I take it that the system uses a POE switch?  Or does each mixer need a wall-wart?

lorenjones wrote on Sun, 23 January 2011 07:05

Also an advantage is the ability to use more than 8 MyMix stations on the network (as many as you want) which is also an advantage over Aviom.


How is this an advantage?  As far as I know, there is not a limitation to the number of Aviom Mixers in a system.  
(I'm not questioning the beauty of having assignable inputs on the mixers)

Keep the good info coming,
Kevin
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lorenjones

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Re: MyMix vs Aviom
« Reply #26 on: January 23, 2011, 10:55:28 pm »

Quote:

I take it that the system uses a POE switch? Or does each mixer need a wall-wart?


They can get power from either POE or wall warts.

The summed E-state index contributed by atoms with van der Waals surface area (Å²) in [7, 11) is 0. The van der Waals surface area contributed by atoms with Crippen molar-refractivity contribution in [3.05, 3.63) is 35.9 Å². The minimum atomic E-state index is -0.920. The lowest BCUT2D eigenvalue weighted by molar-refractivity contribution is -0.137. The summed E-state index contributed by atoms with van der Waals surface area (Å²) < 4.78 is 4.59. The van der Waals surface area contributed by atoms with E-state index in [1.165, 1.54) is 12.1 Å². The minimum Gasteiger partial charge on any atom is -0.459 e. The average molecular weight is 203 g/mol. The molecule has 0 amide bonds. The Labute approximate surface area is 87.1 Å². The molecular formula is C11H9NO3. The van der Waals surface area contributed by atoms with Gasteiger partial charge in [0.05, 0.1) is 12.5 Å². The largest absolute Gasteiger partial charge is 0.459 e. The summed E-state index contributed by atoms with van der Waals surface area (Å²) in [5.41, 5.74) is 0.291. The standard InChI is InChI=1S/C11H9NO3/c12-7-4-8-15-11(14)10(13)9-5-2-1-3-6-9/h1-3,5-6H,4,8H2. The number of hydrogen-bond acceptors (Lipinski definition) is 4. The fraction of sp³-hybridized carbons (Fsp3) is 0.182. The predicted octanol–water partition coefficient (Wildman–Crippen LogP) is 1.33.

Quote:

How is this an advantage? As far as I know, there is not a limitation to the number of Aviom Mixers in a system.
(I'm not questioning the beauty of having assignable inputs on the mixers)


It may be my misunderstanding of an Aviom system.  I thought they could only do 8 mixers per network but that may be just 8 mixers per A16D distributor and you can use multiple distributors if you want more mixers on the network.

I think having the large LCD screen with click-wheel interface and easy ability to label everything as you want it is quite nice on the mymix system.  I haven't looked at an Aviom system hands on.  It just seems like the ability to select from more than 16 channels to make the mix each person wants is nice, although I guess most of the time each person will want most of the same inputs included in their mix.  If that number exceeds 16 then we will most likely have to make some of it happen with submixes sent to the mymix system anyway.